Therefore, it is time to dispell any remaining suggestion that Sunday’s voting represents anything but Ortega and Murillo’s Democratic facade. It is urgent that the international community, multilateral organizations and international human rights organizations use all the resources at their disposal to prevent human rights violations to continue, particularly against people who are identified as opponents of the regime.

To contribute to this point, Race and Equality shares the following update on the grave human rights situation in Nicaragua.

Political prisoners – According to the most recent report of the Inter-American Commission on Human Rights (IACHR), since the beginning of the socio-political crisis in 2018 more than 1,614 people have been arbitrarily deprived of their liberty and 149 people remain imprisoned for having participated in protests in opposition to the Ortega government.

Since May of 2021, the National Police, supported by the Public Prosecutor’s Office, unleashed a wave of arrests aimed at criminalizing at least 39 people – including seven presidential candidates, human rights defenders, non-governmental organization workers, journalists, businessmen, peasant and student leaders and other dissident voices. The most recent arrests were carried out against the President and First Vice President of the Superior Council of Private Enterprise (COSEP), Michael Healy and Álvaro Vargas, respectively, on October 21.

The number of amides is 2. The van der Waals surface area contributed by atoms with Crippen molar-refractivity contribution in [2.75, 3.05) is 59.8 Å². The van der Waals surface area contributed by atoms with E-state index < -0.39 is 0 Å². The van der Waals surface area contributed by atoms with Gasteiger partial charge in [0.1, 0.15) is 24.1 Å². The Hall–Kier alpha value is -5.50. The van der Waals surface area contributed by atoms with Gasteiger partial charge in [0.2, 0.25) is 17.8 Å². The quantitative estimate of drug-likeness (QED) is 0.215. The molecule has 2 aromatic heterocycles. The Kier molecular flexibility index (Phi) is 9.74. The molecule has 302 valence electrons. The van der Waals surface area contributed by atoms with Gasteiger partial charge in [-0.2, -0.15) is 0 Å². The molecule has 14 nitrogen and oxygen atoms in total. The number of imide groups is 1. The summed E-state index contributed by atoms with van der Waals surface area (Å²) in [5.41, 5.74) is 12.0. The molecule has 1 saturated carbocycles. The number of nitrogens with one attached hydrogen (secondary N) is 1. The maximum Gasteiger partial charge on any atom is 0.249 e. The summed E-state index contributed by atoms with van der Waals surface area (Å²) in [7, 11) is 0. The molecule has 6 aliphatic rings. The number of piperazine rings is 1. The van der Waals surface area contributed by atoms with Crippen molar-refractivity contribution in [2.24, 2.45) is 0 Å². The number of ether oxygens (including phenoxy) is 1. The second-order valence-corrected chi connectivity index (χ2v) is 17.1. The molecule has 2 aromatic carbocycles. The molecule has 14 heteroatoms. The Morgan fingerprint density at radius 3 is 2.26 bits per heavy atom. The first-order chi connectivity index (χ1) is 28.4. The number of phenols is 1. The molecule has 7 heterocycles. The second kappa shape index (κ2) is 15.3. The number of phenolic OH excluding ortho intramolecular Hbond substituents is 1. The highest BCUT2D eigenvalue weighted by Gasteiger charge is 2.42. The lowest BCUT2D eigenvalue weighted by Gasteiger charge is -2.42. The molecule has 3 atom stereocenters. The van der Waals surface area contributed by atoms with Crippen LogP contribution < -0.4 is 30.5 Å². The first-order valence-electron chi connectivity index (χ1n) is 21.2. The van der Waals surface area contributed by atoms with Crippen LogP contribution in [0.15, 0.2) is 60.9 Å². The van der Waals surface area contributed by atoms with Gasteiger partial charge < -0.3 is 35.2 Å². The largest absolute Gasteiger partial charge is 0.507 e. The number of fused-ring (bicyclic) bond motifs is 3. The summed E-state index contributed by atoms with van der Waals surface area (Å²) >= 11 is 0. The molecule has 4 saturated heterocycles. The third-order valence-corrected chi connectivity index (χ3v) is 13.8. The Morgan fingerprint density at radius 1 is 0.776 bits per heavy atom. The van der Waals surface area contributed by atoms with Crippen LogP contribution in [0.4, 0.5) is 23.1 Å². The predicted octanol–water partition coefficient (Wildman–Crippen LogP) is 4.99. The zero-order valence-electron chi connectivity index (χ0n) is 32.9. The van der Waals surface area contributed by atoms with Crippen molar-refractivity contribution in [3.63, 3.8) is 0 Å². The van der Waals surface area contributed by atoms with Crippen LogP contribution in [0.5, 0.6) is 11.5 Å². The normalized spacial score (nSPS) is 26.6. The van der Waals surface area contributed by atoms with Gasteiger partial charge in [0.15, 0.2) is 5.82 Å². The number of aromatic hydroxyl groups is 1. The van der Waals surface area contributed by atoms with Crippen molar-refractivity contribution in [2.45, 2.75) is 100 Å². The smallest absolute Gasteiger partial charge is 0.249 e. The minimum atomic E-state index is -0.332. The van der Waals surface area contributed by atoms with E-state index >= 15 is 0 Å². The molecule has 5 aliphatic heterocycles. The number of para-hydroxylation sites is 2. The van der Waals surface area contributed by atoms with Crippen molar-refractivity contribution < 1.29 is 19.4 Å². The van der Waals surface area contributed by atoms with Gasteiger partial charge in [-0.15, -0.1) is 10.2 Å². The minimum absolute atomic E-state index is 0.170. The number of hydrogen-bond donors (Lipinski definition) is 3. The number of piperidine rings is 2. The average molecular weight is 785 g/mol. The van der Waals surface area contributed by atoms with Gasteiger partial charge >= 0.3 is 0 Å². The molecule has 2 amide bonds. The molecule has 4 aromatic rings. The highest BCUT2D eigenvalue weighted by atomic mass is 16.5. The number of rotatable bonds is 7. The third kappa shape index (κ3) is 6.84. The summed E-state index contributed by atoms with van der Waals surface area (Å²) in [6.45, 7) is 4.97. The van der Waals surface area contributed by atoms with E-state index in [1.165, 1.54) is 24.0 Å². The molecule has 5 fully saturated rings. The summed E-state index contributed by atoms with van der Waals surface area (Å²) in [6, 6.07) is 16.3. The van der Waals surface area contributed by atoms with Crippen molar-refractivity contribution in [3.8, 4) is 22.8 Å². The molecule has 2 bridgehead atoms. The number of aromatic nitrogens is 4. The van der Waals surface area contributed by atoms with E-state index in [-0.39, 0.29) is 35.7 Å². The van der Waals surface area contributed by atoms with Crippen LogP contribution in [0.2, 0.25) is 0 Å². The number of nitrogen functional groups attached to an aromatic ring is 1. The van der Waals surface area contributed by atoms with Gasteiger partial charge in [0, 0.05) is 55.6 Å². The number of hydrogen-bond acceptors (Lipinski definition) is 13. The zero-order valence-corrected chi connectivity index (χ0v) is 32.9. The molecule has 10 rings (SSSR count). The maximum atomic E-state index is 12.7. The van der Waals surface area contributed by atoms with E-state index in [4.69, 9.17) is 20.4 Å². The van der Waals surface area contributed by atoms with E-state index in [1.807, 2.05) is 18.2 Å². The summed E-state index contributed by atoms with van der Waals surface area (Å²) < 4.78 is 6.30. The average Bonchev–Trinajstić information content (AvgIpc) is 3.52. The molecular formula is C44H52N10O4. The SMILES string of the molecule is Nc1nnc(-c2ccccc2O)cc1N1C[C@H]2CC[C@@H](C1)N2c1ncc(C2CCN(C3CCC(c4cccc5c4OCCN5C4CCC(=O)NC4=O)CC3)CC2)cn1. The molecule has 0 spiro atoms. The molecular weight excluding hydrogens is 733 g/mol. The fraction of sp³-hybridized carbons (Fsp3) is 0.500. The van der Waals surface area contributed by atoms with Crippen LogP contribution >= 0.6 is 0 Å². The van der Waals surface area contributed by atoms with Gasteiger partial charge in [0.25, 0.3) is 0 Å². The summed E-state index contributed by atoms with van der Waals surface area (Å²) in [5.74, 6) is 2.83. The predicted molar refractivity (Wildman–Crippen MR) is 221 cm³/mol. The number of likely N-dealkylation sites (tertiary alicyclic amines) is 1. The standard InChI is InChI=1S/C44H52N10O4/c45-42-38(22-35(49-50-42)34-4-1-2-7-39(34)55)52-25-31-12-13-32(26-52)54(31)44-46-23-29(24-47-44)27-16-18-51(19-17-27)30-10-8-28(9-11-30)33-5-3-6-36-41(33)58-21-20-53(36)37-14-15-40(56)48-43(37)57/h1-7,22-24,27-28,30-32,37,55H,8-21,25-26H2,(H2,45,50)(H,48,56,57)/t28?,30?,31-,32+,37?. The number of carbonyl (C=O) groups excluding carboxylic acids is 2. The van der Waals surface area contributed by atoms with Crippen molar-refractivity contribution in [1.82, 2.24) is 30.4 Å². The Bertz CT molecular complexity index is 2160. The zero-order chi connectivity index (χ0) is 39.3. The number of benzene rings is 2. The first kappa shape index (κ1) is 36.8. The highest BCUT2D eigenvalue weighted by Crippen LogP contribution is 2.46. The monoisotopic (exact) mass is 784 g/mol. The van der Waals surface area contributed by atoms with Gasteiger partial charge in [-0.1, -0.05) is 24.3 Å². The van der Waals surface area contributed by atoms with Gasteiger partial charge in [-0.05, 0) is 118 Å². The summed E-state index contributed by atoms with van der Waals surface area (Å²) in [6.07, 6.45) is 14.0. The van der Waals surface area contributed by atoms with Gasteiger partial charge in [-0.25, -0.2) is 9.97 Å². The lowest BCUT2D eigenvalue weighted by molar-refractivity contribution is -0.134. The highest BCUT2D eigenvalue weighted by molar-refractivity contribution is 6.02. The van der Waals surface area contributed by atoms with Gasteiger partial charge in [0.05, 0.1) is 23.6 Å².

In most of these cases, a group of legislation passed in 2020 has been applied, which have been highly criticized by the international community because they fail to comply with the country’s human rights obligations and cause a perverse effect on the administration of justice, selectively criminalizing the opposition. These include the Foreign Agents Law (Ley de Agentes Extranjeros), the Law for the Defense of the People’s Rights to Independence (Ley de Defensa de los Derechos del Pueblo a la Independencia), the Special Law on Cyber Crimes (Ley Especial de Ciberdelitos), the Anti-Money Laundering Law (Ley contra el Lavado de Activos) and the Reform to the Criminal Procedural Code Law 1060, which expands the term of detention to 90 days, without minimum guarantees of due process.